As with a lot of people, I find myself confused yet fascinated by romance and the part it plays (or doesn’t play) in my life. Since moving 3000 miles away from my hometown almost 4 years ago, I’ve hit the six year mark of being without any committed romantic relationship and I entered my 30s. I say that in order to provide some context to where I am in life, not to pity myself, for the record. Though I don’t consider myself to have a particularly strong desire to couple-up (but I’m mostly open to it), I do find myself constantly making observations about couples and singles, and my place within the ever-changing dating landscape. I write about it in my journals A LOT. There are many years-worth of journal entries where I’ve written a plethora of positive, forlorn and complicated passages about my romantic life and what I’ve picked up from observing things around me. I mean, it’s probably obsessive at this point. Those journal entries provided the backdrop for the work in ever-present. I think the combination of the isolation I struggle with in my (fairly) new home, navigating through the end of a romantic involvement that was a game-changing experience for me and falling into heavy self-reflection through old journal entries brought me to a tipping point. Just writing it all out or talking about it wasn’t good enough anymore. I decided that it was finally time to start addressing some of these things through color.

traci l turner, art, traci l turner, painting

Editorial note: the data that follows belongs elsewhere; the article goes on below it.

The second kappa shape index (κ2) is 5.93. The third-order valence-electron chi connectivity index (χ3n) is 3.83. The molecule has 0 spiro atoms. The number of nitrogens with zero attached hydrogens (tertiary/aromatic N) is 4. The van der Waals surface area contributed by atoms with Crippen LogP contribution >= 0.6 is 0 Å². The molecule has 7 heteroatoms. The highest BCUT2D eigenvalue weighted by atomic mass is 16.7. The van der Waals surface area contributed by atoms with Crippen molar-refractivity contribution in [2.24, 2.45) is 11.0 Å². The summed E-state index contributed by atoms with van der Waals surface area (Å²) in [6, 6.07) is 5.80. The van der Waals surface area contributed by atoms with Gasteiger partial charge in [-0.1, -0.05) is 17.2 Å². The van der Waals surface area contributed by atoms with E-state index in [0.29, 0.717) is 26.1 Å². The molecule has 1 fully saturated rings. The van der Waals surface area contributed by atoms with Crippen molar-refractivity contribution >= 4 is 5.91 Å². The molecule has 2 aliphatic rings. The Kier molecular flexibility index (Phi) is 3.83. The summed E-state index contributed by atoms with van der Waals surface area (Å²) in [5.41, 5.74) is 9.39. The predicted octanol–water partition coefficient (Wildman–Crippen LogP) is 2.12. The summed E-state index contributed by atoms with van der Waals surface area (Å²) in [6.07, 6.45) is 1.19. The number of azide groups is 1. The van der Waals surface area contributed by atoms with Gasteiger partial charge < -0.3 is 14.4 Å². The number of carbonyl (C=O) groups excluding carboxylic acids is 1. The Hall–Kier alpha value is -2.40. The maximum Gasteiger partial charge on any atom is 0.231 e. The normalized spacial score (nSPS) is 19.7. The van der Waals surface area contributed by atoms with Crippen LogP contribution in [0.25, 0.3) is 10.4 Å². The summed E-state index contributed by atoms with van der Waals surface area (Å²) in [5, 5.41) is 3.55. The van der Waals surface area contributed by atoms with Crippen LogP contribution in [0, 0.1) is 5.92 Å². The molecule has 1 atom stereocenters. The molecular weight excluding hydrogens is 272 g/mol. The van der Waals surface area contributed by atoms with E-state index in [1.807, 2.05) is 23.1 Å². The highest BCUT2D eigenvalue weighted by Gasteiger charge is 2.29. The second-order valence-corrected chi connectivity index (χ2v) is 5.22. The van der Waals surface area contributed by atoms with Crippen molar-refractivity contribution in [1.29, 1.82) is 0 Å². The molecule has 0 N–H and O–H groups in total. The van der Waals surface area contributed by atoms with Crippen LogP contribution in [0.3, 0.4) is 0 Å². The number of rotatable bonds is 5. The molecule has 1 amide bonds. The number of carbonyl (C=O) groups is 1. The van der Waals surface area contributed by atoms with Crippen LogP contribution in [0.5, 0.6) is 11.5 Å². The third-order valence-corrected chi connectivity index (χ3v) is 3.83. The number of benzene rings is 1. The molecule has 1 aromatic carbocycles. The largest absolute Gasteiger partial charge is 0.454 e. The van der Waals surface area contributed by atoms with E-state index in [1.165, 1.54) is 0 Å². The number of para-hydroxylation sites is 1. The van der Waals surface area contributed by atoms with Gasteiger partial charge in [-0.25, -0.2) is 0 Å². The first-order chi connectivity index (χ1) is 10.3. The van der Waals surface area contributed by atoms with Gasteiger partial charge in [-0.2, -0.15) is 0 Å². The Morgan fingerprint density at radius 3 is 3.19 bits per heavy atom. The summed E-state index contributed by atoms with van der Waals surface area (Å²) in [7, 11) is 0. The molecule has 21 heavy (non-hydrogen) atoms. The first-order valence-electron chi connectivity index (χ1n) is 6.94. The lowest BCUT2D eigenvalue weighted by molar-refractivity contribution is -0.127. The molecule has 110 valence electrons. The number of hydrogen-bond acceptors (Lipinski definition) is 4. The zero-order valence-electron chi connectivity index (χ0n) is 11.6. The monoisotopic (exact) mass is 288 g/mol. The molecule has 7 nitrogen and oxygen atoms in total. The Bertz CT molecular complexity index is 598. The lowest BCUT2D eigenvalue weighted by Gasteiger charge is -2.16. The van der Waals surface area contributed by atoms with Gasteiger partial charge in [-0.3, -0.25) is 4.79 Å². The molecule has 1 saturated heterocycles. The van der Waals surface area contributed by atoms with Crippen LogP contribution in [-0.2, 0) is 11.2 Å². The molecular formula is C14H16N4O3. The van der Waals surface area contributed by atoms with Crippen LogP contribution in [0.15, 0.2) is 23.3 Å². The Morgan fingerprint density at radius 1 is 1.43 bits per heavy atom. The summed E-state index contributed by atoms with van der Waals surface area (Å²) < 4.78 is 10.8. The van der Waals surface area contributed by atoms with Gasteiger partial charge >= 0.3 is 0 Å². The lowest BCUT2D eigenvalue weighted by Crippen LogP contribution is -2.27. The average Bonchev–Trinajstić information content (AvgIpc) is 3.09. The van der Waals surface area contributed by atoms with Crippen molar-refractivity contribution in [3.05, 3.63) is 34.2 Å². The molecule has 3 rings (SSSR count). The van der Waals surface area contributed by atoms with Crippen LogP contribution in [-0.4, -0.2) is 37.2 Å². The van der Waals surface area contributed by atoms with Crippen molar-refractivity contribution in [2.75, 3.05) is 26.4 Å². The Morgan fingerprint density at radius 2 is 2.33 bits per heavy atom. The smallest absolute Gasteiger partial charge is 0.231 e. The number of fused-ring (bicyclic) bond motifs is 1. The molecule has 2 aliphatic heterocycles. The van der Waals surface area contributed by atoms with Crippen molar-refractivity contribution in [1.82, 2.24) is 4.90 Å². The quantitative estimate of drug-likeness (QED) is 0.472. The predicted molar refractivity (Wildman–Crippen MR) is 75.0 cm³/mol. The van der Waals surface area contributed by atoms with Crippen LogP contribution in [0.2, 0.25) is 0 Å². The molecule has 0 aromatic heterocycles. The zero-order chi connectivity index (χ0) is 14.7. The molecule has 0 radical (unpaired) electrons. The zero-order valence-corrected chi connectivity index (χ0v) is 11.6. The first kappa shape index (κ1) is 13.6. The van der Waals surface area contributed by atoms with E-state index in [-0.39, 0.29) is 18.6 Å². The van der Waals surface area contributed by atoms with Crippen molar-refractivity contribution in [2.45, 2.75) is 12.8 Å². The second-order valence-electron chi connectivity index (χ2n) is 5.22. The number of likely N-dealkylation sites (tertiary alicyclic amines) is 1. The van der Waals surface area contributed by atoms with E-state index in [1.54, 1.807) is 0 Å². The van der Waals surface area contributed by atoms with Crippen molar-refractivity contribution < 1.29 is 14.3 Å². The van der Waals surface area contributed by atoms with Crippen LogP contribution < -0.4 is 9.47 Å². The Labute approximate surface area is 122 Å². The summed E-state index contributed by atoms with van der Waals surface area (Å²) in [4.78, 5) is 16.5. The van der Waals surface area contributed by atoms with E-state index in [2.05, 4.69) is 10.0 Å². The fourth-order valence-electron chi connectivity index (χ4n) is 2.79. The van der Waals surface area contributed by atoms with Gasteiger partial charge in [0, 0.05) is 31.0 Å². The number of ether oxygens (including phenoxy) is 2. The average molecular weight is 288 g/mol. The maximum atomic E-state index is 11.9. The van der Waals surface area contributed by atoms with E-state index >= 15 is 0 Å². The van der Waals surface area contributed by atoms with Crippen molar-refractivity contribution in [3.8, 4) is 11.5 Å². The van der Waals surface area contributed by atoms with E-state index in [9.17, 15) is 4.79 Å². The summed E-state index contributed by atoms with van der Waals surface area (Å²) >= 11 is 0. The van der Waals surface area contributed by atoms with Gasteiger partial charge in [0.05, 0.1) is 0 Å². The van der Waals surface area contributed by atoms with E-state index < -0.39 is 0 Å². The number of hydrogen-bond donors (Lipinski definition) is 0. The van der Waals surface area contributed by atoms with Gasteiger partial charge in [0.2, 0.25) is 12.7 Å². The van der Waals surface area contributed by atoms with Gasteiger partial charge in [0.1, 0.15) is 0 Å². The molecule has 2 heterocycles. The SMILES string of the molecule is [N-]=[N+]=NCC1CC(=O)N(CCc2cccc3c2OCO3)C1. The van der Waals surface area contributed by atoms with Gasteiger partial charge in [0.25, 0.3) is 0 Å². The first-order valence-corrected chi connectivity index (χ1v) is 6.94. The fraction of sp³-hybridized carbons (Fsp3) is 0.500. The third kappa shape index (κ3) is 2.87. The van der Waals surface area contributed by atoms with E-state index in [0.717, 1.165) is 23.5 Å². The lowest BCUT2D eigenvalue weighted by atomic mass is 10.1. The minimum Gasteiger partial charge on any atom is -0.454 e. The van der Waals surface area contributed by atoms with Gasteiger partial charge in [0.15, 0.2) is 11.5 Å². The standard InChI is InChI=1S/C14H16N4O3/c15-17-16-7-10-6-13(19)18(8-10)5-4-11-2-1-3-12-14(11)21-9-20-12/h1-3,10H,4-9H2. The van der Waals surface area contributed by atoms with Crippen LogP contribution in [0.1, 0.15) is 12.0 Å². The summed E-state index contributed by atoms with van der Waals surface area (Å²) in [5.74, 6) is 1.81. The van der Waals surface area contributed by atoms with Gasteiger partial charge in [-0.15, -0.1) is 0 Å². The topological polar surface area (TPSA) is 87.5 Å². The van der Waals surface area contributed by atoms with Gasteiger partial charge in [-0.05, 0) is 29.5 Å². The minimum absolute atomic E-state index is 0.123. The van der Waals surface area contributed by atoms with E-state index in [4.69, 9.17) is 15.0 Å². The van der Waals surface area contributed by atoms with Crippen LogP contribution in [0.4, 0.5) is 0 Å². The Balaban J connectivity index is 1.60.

InstaLove: #doyoulikemeornah
Oil on canvas
by Traci L. Turner

So did being more intentional about expressing these private thoughts and emotions through my art help me get over some kind of emotional hump? Did I learn anything?  Yes and no. I did learn to be less afraid to be this open in my work. Extending myself in this way allowed me to connect with others on a deeper and fulfilling level. The outpouring of compassion and tenderness I received in response to the work was staggering. I suppose I knew that no one would be outwardly rude about it, but I didn’t expect as much positivity either. Opening up and sharing myself, made strangers feel safe to open up to me in a way that probably would’ve never happened any other way. To be able to connect with people through my artwork, and to have those moments to offer comfort to one another about very personal and sensitive topics regarding matters of the heart was a life-affirming experience. I think I must have needed that as much as they did. I am thankful to all of the visitors for being so understanding and kind to me, they made it easier for me to get through it and to feel encouraged about what I’m doing as an artist. It’s an incredible feeling to know that I can offer a perspective that people find refreshing, authentic and relatable. I definitely have a little more relief knowing that the personal experiences I touched on were not uncommon. The only detractor is that I wish all of this helped me improve my current outlook about my personal dealings with romance/dating. I still struggle a lot, and although I discovered that art-making can be a good outlet for me, just having a release isn’t enough. But I suppose that’s a completely separate issue that I won’t talk about here. At any rate, please visit the gallery page for ever-present to view some of the stand-out pieces with accompanying captions where noted. The captions are either direct quotes from my personal journals (in the same vein as my short “Slump” series), quotes from personal conversations or were found.

As always, I would love to hear what you have to say about the work, this blog post or if you have something on your heart that you need to bare. Leave your thoughts in the comments section.